Man trail runs along mountain ridge at sunrise A man runs up a mountain, file photo. Photo Credit: AscentXmedia (iStock).

A man runs up a mountain, file photo. Photo Credit: AscentXmedia (iStock).

Mountain running is one of the most strenuous, but most fulfilling workouts around. It offers a type of endurance challenge that's hard to find elsewhere while providing those able willing to take it on with unforgettable experiences in stunning natural spots.

As I've been getting into mountain running in Colorado over the past few years, here are a few pieces of advice that I've found apply to this style of running:

1. Save your soles 

Mountain trails can mean a lot of rocks jabbing through the sole of your shoe and into the bottom of your foot. Because of this, it can be helpful to wear shoes with some sort of rock guard. I'll mention Altra trail shoes twice in this article, because I've found this brand to be the best fit for me on Colorado's trails so far. One reason this is a brand I recommend is because several models either come with or are compatible with a rock guard that offers additional foot protection on rugged terrain.

2. Prepare your hips, knees, and ankles

In my opinion, mountain running seems to be much more physical than road running or track running. Typically taking place on a trail that features no shortage of bumps, turns, and hills, runners are forced to be adaptive, adjusting their technique with every step as the terrain changes.

Because of this, mountain running works a lot of different muscles in a very dynamic way. All of this movement makes maintaining hip, knee, ankle, and foot health crucial.

I've found that the development of additional muscle in these areas seems to be the best solution, but it also takes a lot of time and training to get these muscles to grow. With how straining mountain running can be on the body, take it easy and move at a pace that's safe for your ability level. Allow yourself to progress over time.

3. Let your toes move naturally

One aspect of mountain running that can really cause problems is how much more pressure is put on the foot with steep descents down potentially loose and rugged terrain. While a sidewalk or road is generally limited in grade and consistent in footing, a mountain trail might mean a much faster drop with roots, rocks, and trees in the way.

One move that's seemed to help my body cope with this aspect of mountain running is opting for a shoe with a wider toe box. The wider toe box allows the toes to expand with the descent as they get pushed to the front of the shoe opposed to being smashed into a narrow toe. This is another reason why I opt for Altra trail runners – the wide toe box is one thing the brand is known for.

4. Roll with the hills

Mountain running often means a lot of ups and downs. It's important to work on skills related to each style of running.

In general, short steps seem to offer the best control when starting out, both in limiting the uphill strain and when it comes to offering more control when headed downhill. As a runner gains more experience with maintaining and adjusting to each type of running, bigger strides can start to offer more speed.

Piecing together a creative and flowing line down a trail is one reason why trail running is so fun, but with additional speed comes additional risk.

5. Don't underestimate elevation

If you're running in the mountains, you're running above sea level. That means you might feel the effects of the elevation in varying degrees.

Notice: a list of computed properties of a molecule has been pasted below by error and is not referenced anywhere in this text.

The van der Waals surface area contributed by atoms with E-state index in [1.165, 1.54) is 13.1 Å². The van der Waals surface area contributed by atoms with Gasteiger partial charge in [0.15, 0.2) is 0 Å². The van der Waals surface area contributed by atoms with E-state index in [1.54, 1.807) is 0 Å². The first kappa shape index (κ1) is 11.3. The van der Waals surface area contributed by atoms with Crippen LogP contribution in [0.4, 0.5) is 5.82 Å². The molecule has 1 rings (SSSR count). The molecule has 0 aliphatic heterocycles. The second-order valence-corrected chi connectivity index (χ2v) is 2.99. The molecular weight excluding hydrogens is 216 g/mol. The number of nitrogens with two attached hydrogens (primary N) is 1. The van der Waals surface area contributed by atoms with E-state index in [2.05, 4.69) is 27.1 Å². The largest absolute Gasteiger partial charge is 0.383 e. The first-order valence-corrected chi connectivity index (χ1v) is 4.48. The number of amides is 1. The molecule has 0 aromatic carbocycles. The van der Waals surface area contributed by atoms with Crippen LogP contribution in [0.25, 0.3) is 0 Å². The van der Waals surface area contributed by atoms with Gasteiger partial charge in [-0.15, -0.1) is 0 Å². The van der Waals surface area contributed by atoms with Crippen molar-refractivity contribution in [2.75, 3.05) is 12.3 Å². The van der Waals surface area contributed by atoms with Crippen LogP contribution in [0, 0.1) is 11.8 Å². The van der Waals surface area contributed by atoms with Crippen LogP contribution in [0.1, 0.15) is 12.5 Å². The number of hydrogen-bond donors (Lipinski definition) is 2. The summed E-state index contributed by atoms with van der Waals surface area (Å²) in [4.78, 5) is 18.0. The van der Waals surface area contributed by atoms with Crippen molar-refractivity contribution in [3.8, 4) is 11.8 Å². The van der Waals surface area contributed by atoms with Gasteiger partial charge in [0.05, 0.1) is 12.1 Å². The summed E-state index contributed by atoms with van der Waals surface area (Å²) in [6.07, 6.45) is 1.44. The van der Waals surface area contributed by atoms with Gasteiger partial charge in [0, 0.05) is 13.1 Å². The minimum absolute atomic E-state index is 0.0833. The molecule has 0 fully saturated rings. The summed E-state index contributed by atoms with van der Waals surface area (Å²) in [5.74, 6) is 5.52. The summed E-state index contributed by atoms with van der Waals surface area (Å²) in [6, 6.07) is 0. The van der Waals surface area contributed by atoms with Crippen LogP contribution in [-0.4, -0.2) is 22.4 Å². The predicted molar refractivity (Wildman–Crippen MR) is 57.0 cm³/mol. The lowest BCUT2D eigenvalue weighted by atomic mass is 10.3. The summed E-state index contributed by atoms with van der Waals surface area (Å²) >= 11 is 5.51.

As air becomes less dense with higher elevation, the body won't get as much oxygen. This can make the body tired and it can also make it easy to miss signs of hunger and thirst. Watch for signs of altitude sickness, including exhaustion and nausea, and if symptoms are noticed, return to a lower elevation immediately and stop heavy exertion.

Elevation tends to affect people in a wide range of ways. Those planning to run in the mountains should have a good understanding of their body's health and ability, also able to monitor their own status.

While a few hundred feet of elevation probably won't make a difference, someone coming from sea level to Denver at 5,280-feet above sea level will probably notice a big impact during a run. An adjustment period can help, but some people are also naturally more sensitive to the effects of elevation.

6. Sunshine doesn't mean a sunny day

When running in the mountains, it's crucial to be prepared for changing weather conditions. Always pay close attention to the forecast and have a plan for what to do when weather conditions offer a surprise.

7. Get tread you can trust

Maintaining grip on varied terrain is crucial to a safe and successful trail run. Because of this, picking shoes with the right type of traction is crucial.

A lot of options exist, but many trail shoes will have lugs oriented to grip for the uphill grind on the front and lugs oriented to help brake during a downhill stretch on the back.

Getting a shoe with the right type of grip is important to prevent slips that might cause injuries, as well as for additional speed and confidence.

8. Quit worrying about pace

With how varied mountain trails are, it's pretty impossible to really stick to a specific pace. Instead of focusing on trying to run a mile in a certain time, plan workouts around overall time spent on the trail or hitting a certain distance.

One app that can be great for tracking progress in trail running is Strava, which allows users to track their many efforts on the same trail over time. Those used to tracking their pace and basing their evaluation of a run on that should use an app like this on the trail.

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